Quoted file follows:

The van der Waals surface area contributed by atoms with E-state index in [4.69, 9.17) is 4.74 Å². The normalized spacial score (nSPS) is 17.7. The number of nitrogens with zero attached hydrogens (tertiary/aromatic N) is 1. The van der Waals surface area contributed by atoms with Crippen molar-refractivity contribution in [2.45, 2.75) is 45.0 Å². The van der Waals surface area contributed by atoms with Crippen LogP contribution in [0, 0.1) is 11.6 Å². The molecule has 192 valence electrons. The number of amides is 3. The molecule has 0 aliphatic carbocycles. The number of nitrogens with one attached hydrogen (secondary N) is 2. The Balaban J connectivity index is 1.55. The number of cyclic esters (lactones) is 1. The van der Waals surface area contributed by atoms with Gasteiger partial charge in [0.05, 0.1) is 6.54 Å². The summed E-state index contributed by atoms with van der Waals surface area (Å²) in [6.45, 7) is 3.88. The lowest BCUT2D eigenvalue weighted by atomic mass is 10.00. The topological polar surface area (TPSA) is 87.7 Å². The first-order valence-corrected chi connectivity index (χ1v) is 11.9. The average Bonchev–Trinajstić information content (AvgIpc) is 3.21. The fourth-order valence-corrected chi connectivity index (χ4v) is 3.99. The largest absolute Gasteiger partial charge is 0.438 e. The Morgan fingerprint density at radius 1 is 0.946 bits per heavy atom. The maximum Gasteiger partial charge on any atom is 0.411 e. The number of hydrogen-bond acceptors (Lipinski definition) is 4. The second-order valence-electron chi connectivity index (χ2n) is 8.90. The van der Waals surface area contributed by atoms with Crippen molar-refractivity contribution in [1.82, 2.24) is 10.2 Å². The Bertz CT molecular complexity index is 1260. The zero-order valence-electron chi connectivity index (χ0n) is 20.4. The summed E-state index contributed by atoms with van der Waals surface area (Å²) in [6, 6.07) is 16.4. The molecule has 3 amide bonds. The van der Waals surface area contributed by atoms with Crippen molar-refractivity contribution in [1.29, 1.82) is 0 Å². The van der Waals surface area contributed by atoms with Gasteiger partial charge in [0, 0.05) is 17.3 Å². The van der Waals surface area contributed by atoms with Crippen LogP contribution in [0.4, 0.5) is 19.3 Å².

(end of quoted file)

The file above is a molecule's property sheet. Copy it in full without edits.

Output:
The van der Waals surface area contributed by atoms with E-state index in [4.69, 9.17) is 4.74 Å². The normalized spacial score (nSPS) is 17.7. The number of nitrogens with zero attached hydrogens (tertiary/aromatic N) is 1. The van der Waals surface area contributed by atoms with Crippen molar-refractivity contribution in [2.45, 2.75) is 45.0 Å². The van der Waals surface area contributed by atoms with Crippen LogP contribution in [0, 0.1) is 11.6 Å². The molecule has 192 valence electrons. The number of amides is 3. The molecule has 0 aliphatic carbocycles. The number of nitrogens with one attached hydrogen (secondary N) is 2. The Balaban J connectivity index is 1.55. The number of cyclic esters (lactones) is 1. The van der Waals surface area contributed by atoms with Gasteiger partial charge in [0.05, 0.1) is 6.54 Å². The summed E-state index contributed by atoms with van der Waals surface area (Å²) in [6.45, 7) is 3.88. The lowest BCUT2D eigenvalue weighted by atomic mass is 10.00. The topological polar surface area (TPSA) is 87.7 Å². The first-order valence-corrected chi connectivity index (χ1v) is 11.9. The average Bonchev–Trinajstić information content (AvgIpc) is 3.21. The fourth-order valence-corrected chi connectivity index (χ4v) is 3.99. The largest absolute Gasteiger partial charge is 0.438 e. The Morgan fingerprint density at radius 1 is 0.946 bits per heavy atom. The maximum Gasteiger partial charge on any atom is 0.411 e. The number of hydrogen-bond acceptors (Lipinski definition) is 4. The second-order valence-electron chi connectivity index (χ2n) is 8.90. The van der Waals surface area contributed by atoms with Crippen molar-refractivity contribution in [1.82, 2.24) is 10.2 Å². The Bertz CT molecular complexity index is 1260. The zero-order valence-electron chi connectivity index (χ0n) is 20.4. The summed E-state index contributed by atoms with van der Waals surface area (Å²) in [6, 6.07) is 16.4. The molecule has 3 amide bonds. The van der Waals surface area contributed by atoms with Crippen molar-refractivity contribution in [1.29, 1.82) is 0 Å². The van der Waals surface area contributed by atoms with Gasteiger partial charge in [0, 0.05) is 17.3 Å². The van der Waals surface area contributed by atoms with Crippen LogP contribution in [0.4, 0.5) is 19.3 Å².